|Matthew Henry's Concise Commentary|
1:13-17 The mariners rowed against wind and tide, the wind of God's displeasure, the tide of his counsel; but it is in vain to think of saving ourselves any other way than by destroying our sins. Even natural conscience cannot but dread blood-guiltiness. And when we are led by Providence God does what he pleases, and we ought to be satisfied, though it may not please us. Throwing Jonah into the sea put an end to the storm. God will not afflict for ever, He will only contend till we submit and turn from our sins. Surely these heathen mariners will rise up in judgment against many called Christians, who neither offer prayers when in distress, nor thanksgiving for signal deliverances. The Lord commands all creatures, and can make any of them serve his designs of mercy to his people. Let us see this salvation of the Lord, and admire his power, that he could thus save a drowning man, and his pity, that he would thus save one who was running from him, and had offended him. It was of the Lord's mercies that Jonah was not consumed. Jonah was alive in the fish three days and nights: to nature this was impossible, but to the God of nature all things are possible. Jonah, by this miraculous preservation, was made a type of Christ; as our blessed Lord himself declared, Mt 12:40.
Verse 13. - The generous sailors, however, are loth to execute this sentence on a prophet of the Lord, and make a supreme effort to reach the land, and thus obviate this severe alternative. Rowed hard; literally, digged (Job 24:16; Ezekiel 12:7); Septuagint, παρεβιάζοντο, "used violent efforts." They endeavoured to force their way through the waves with oars, as the use of sails was impracticable. The expression is like the classical phrases, infindere sulcos, scindere freta, arare aquas, and our "to plough the main." To the land; to get them back to land. The wind was off shore, and they had taken down the sails, and tried to row back to the harbour. Τοῦ ἐπιτρέψαι πρὸς τὴν γῆν, "to return to the land" (Septuagint). The sea wrought (see note on ver. 11).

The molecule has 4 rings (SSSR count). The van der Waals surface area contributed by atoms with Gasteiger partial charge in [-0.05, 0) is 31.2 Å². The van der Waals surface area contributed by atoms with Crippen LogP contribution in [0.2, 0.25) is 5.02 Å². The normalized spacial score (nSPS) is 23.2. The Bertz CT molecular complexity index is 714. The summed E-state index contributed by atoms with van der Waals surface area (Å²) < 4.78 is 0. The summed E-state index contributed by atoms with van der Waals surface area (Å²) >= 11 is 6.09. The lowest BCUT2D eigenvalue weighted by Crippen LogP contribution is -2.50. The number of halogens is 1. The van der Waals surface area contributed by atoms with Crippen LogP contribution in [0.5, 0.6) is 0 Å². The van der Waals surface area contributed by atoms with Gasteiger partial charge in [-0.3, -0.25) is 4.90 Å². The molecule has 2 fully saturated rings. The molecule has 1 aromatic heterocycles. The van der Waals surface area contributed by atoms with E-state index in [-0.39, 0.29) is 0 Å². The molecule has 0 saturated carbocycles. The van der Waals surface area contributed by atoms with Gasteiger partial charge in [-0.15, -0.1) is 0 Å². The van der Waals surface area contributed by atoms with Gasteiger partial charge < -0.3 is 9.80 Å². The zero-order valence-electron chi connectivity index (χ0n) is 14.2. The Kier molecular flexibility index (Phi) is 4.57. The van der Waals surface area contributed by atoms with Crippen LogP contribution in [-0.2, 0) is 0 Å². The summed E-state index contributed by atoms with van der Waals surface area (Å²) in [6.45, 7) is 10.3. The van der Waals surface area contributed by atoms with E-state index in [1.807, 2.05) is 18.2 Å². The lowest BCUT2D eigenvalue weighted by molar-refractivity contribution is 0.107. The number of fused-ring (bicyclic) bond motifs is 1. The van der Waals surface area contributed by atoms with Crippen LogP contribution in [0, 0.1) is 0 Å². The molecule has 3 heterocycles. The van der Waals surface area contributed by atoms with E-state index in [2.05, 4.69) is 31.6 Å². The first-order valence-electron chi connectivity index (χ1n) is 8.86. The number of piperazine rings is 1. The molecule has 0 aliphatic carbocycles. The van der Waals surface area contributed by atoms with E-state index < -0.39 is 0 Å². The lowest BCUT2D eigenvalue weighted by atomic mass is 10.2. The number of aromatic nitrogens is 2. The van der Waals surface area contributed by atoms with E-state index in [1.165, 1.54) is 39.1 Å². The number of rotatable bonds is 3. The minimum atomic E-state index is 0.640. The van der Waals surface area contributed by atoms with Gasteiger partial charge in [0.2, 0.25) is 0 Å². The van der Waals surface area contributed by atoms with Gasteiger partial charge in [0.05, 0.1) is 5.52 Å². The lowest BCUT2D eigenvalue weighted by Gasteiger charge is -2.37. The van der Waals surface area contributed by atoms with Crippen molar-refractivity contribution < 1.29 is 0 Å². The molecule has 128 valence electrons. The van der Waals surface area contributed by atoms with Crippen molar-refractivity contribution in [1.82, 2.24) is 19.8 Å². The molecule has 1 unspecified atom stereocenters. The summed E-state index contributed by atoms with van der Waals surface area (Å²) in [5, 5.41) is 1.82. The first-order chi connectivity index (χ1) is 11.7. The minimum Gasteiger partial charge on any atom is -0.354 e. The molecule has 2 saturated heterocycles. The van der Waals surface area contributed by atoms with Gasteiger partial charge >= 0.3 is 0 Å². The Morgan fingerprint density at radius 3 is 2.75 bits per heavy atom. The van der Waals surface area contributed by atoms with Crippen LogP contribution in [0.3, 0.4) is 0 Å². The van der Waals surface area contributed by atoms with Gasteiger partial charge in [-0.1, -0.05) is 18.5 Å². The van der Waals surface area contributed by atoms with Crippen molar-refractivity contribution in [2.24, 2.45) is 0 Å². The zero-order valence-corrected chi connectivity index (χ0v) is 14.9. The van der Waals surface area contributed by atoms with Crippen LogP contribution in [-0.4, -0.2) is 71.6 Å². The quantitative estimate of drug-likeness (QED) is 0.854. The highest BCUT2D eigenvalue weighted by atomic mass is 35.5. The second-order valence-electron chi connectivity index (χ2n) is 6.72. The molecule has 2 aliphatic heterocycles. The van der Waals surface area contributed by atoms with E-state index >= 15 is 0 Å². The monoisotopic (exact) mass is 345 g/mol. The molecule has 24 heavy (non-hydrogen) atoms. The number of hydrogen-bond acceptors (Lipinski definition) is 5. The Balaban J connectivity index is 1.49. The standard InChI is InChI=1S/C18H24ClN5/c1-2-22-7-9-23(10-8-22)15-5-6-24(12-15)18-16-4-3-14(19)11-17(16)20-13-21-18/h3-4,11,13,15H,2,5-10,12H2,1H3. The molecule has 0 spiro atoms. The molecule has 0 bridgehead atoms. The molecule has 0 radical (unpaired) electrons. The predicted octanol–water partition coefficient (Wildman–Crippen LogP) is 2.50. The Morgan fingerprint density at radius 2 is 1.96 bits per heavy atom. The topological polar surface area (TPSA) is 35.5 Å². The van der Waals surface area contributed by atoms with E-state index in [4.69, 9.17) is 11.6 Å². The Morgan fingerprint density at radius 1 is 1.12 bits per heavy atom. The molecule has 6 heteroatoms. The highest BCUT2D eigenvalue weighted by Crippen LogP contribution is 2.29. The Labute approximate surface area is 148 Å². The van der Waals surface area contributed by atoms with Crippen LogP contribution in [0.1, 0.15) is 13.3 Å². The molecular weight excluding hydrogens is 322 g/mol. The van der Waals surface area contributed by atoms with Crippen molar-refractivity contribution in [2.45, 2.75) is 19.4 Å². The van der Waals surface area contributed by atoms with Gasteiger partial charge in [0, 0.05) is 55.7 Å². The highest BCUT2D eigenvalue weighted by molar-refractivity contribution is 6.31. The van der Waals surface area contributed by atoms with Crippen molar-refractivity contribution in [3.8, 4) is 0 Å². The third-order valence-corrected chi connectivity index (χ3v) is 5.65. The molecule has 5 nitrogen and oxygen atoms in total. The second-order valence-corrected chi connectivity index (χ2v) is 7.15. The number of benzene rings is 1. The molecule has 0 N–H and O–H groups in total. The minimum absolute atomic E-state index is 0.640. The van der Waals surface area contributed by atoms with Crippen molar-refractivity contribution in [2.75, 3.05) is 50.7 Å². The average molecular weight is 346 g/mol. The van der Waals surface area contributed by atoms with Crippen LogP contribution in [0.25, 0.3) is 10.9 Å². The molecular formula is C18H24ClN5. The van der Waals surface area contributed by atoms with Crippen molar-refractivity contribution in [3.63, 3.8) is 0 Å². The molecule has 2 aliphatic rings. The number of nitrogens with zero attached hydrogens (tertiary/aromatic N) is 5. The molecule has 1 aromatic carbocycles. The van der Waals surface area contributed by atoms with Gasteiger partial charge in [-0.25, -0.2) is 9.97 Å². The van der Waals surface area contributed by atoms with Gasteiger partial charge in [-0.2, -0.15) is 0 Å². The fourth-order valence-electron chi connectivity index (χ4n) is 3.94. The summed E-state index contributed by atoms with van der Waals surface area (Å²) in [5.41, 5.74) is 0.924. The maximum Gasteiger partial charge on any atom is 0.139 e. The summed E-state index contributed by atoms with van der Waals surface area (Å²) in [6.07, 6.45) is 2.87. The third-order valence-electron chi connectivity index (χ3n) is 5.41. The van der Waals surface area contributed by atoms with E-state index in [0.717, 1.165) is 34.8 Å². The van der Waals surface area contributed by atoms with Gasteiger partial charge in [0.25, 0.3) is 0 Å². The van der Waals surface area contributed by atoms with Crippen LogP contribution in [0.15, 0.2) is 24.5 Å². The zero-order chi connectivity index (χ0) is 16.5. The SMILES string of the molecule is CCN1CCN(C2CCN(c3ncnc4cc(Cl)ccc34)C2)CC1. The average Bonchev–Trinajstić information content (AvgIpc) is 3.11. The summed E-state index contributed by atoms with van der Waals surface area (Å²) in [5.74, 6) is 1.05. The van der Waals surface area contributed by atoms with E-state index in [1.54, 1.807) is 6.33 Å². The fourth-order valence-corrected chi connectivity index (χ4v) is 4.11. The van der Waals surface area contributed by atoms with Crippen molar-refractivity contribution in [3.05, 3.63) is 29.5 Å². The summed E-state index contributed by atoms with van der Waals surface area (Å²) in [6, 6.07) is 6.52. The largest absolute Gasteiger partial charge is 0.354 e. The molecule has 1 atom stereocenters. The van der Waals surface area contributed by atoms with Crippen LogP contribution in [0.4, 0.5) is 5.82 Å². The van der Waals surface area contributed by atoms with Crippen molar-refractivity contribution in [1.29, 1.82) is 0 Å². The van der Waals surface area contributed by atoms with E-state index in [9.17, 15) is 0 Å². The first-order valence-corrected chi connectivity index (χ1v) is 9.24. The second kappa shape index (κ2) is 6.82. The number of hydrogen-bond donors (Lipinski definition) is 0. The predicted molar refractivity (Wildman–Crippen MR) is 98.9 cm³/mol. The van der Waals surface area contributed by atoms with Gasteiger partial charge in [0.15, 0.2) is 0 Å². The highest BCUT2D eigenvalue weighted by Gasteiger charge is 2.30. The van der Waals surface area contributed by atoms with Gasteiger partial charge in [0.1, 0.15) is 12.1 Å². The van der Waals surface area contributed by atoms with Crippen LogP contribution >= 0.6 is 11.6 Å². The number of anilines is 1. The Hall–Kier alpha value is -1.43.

Gill's Exposition of the Entire Bible
Nevertheless, the men rowed hard to bring it to the land,
but they could not,.... Or, "they digged" (l); that is, the waters of the sea with their oars; not by casting anchor, as Abendana; they used all their skill and exerted all their strength; they laboured with all their might and main, as a man digs in a pit; they ploughed the ocean, and furrowed the sea, as the Latins speak, but all in vain; they rowed against wind and tide; God, his purposes and providence, were against them; and it was not possible for them to make land, and get the ship ashore, which they were desirous of, to save the life of Jonah, as well as their own; for, seeing him penitent, they had compassion on him; his character and profession as a prophet, the gravity of the man, the sedateness of his countenance, his openness of mind, and his willingness to die, wrought greatly upon the men, that they would fain have saved him if they could; and perhaps being Heathens, and not knowing thoroughly the nature of his offence, might think he did not deserve to die; but all their endeavours to save him were to no purpose:
for the sea wrought, and was tempestuous against them; it grew more and more so; the storm beat right against them, and drove them back faster than they came; so that it was impossible to stand against it.
(l) "et fodiebant", Montanus, Calvin, Piscator, Tarnovius; "foderunt", Vatablus, Liveleus.
Jamieson-Fausset-Brown Bible Commentary
13. they could not—(Pr 21:30). Wind and tide—God's displeasure and God's counsel—were against them.
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